Roadworks a ‘total disaster’

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VITAL road repairs to Linlithgow High Street were slammed as a “total disaster” this week as council officers had to apologise for mistakes and delays.

Council officers apologised to locals at a meeting on Wednesday admitting the work to repair street setts “had not gone to plan”. The original timetable was to complete work to the west of the Cross on Sunday, May 6, and Monday, May 7, with a road closure, in phase one. The rest of the repairs were planned for May 8-14, excluding May 12, in phase two to four, including the east of the Cross.

But this week only the roadworks undertaken by council workers to the west of the Cross were finished, with phase three and four to the east of the Cross postponed.

George Wilson of Wilson’s newsagents said: “It’s a total disaster - I’ve lost hundreds of pounds, and we won’t be getting any compensation. I’ve been trading here for 50 years and it’s bad enough in a recession as it is. Now they’re telling us it could be September that they start up again.

“With the trams in Edinburgh, many people have gone out of business. I know the work has got to be done but this has been an absolute nightmare.”

Sheena Mitchell at the Coffee Neuk said in the first weekend, her trade halved and last Sunday no customers came in after 3pm.

She said: “The place is dead - Sunday was the worst day I’ve had in 15 years. I’ve had a lot of negative customer feedback. The council have let us down - the worst day to do this work for us is Sunday and a bank holiday Monday. These days make up for the quiet days we have through the year.”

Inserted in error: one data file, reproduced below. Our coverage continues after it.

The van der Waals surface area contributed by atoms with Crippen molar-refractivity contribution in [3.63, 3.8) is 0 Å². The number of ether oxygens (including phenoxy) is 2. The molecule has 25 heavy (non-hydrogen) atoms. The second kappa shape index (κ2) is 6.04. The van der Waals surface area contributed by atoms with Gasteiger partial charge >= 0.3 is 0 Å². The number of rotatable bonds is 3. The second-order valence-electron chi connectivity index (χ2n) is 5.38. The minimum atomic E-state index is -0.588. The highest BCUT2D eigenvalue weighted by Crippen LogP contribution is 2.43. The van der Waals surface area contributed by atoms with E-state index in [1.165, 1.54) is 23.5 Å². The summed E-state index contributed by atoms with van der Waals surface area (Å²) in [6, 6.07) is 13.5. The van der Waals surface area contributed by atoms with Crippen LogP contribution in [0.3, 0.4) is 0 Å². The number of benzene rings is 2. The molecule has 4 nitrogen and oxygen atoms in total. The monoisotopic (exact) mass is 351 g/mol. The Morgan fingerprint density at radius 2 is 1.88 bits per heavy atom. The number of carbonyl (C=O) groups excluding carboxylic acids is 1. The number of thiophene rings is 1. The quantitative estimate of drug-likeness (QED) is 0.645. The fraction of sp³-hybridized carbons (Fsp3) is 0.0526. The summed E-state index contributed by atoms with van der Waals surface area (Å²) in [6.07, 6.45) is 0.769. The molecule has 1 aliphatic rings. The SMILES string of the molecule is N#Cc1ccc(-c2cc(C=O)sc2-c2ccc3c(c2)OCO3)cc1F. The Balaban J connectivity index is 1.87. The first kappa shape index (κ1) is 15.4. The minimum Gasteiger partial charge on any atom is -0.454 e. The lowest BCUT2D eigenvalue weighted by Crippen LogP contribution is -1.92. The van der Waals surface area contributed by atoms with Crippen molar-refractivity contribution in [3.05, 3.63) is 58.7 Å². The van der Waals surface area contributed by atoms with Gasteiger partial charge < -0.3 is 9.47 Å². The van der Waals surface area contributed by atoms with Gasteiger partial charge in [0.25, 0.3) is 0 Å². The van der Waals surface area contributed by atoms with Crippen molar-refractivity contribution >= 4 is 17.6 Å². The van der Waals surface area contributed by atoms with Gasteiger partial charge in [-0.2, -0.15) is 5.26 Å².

Jim Walker at Walker Carpets said that what traders were told and what happened over the past few weekends didn’t match up. They were told working hours would be 7am-10pm on Monday-Saturday and 8am-10pm on Sunday.

Jim added: “It’s lucky if the workers were doing 9-3pm - they have achieved very little, and it’s been a waste of time and money. The whole thing has not been properly organised.”

Jim contacted the council about road signs as it was not clear the Cross was open, but he was told it would take three weeks for them to come, adding: “You can order signs on the internet in 48 hours. The only signs that were up said ‘Road Closed’. These little things make a massive difference-no attempt was made to accommodate the people in the street. This job needs a specialist contractor - the council have paid lip service to us, and then just did what they wanted.”

This week the council apologised for not putting up a road sign stating the Cross was open.

A council spokesman admitted they hadn’t done their homework adding: “The unusual nature of this work and the materials involved led to research and off-site demonstrations being carried out prior to work starting. Unfortunately this does not always give the full picture of on-site conditions, which have contributed to the current delays.”

He added that other delaying factors included heavy rainfall, a design flaw in the previous roadbase undiscovered until work started and a new type of high-strength superior mortar. Council officers said they will consult with traders on when the work will be completed, and an internal investigation has started.